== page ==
Posted on July 19, 2016 · Posted in Industrial / Flex, Land, Retail

The overall US economy may be lukewarm, but it’s hot times in the industrial real estate market.

A new report from real-estate brokerage firm Cushman & Wakefield says that 70.1 million square feet of industrial space – most of it distribution centers – was leased in the US in the second quarter of 2016, the most in over 30 years of data and up 6% from the same quarter last year. That means year-to-date absorption has 132.2 million square feet. Remarkably, 38 US markets saw more than one million square feet of absorption during Q2 2016, and 11 markets actually registered more than two million square feet of quarterly net occupancy growth.

The top 10 strongest markets for Q2 2016 in terms of demand for industrial/warehouse space were the Inland Empire, with 8.2 million square feet (msf) of absorption; Chicago (7.3 msf); Dallas/Ft. Worth (4.5 msf); Atlanta (3.6 msf); Greenville, South Carolina (3.6 msf); the Pennsylvania I-81/I-78 distribution corridor (3.6 msf); Indianapolis (2.7 msf); Phoenix (2.2 msf); Central New Jersey (2.2 msf); and the East Bay (2.2 msf).

In a separate report, broker CBRE said warehouse availability declined to just 8.8% in Q2. That also marked the 25th consecutive quarter of decreasing availability, extending the longest stretch on record.

Thirty-seven markets followed by CBRE reported declining availability during the quarter, ten remained unchanged, and 13 reported increases.

“There are few signs of stress in the industrial market’s fundamentals, despite an uncertain economic and geopolitical environment,” CBRE noted.

Declines in availability rates are widespread, CBRE noted, and said that a handful of markets are experiencing their tightest conditions in decades. Markets with the largest declines in availability from year-earlier levels were West Palm Beach (-290 “basis points” meaning 2.9 percentage points), Newark (-270 bps), Memphis (-270), Tampa (-250 bps), Jacksonville (-250 bps) and Detroit (-250 bps).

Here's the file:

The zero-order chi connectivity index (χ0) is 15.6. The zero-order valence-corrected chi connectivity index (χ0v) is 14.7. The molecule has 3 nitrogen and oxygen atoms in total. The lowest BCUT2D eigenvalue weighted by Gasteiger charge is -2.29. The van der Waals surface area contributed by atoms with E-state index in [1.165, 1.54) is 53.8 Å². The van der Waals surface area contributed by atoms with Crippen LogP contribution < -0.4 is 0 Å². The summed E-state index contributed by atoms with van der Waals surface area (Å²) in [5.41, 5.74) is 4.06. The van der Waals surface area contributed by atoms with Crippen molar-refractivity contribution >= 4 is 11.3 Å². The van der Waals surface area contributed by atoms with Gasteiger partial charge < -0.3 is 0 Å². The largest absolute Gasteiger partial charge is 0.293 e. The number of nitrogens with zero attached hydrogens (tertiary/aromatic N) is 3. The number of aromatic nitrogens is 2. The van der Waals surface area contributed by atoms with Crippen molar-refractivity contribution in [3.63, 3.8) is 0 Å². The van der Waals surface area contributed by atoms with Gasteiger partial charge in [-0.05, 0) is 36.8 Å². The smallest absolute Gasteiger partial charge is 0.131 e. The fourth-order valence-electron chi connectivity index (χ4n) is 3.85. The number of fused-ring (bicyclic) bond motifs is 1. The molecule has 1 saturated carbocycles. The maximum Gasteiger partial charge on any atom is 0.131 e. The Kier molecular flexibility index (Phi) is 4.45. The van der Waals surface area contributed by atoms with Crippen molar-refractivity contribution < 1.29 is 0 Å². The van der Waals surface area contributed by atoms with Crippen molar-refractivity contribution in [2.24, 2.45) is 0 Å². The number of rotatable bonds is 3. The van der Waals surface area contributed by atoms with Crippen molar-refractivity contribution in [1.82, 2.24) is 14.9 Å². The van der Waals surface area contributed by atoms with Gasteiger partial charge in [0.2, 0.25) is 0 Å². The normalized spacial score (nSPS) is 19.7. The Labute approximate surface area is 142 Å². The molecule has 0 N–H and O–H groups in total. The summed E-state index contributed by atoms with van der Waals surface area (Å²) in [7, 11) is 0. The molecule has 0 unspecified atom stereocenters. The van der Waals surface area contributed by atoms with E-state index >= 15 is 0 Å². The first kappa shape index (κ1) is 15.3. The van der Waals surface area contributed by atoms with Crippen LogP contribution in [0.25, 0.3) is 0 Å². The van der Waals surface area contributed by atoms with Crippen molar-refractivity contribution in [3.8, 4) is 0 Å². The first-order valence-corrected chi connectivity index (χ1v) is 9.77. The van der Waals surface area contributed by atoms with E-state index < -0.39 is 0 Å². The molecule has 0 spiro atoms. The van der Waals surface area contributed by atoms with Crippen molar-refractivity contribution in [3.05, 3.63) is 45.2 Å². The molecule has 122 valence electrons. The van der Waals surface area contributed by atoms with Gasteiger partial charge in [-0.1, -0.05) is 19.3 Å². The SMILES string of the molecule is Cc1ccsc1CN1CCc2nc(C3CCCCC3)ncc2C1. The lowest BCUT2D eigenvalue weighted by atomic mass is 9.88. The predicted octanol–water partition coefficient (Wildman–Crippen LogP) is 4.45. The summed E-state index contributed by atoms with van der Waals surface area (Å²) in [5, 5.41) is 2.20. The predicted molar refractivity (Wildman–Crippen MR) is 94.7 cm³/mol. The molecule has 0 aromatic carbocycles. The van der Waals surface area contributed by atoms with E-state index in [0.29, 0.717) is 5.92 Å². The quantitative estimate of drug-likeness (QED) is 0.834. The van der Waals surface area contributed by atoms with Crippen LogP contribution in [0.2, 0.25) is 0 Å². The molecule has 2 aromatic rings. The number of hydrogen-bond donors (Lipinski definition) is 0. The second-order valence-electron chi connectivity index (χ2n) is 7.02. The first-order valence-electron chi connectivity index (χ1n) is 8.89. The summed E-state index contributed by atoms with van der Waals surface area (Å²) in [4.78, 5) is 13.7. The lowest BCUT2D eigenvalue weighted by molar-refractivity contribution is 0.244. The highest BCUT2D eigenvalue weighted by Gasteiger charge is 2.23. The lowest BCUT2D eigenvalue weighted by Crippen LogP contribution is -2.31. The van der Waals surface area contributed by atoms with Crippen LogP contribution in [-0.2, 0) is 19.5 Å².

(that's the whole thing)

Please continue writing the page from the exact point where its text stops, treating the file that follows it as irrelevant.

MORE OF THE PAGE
Meanwhile, Houston, Cincinnati, Denver, Minneapolis, Riverside, South Central PA, Cleveland and Honolulu moved in the other direction, recording availability rates higher than those at this time last year.

The full list of availability for major US metro markets is shown in the long graphic below.


But the CBRE report added that “With the facility development cycle promising to remain flush over the next few years, we expect these declines in availability to slow or reverse as new supply is delivered to the market.”

Retailers have been renting DCs space faster than developers can build it, as they race to build facilities to fulfill surging ecommerce orders. The latest trend of opening smaller distribution centers near cities to improve delivery times and accept returns is driving vacancy rates into the low single digits in some areas, the reports both say.

Soaring demand is also driving up rents. Cushman & Wakefield estimated that industrial rents increased in 68 of 79 major U.S. markets, rising at an overall rate of 4.1% since the same period last year. What’s more, more than 25% of the US has seen now double-digit gains in lease rates. Cushman & Wakefield say that in many markets, industrial rents are now at historic highs and that on a national level, the US is witnessing rental rate appreciation for every industrial product type.

Have a lease coming up for renewal soon? In most markets you can expect a sharp increase in rates. Looks like warehouses are where the money is right now.


Source: Supply Chain Digest

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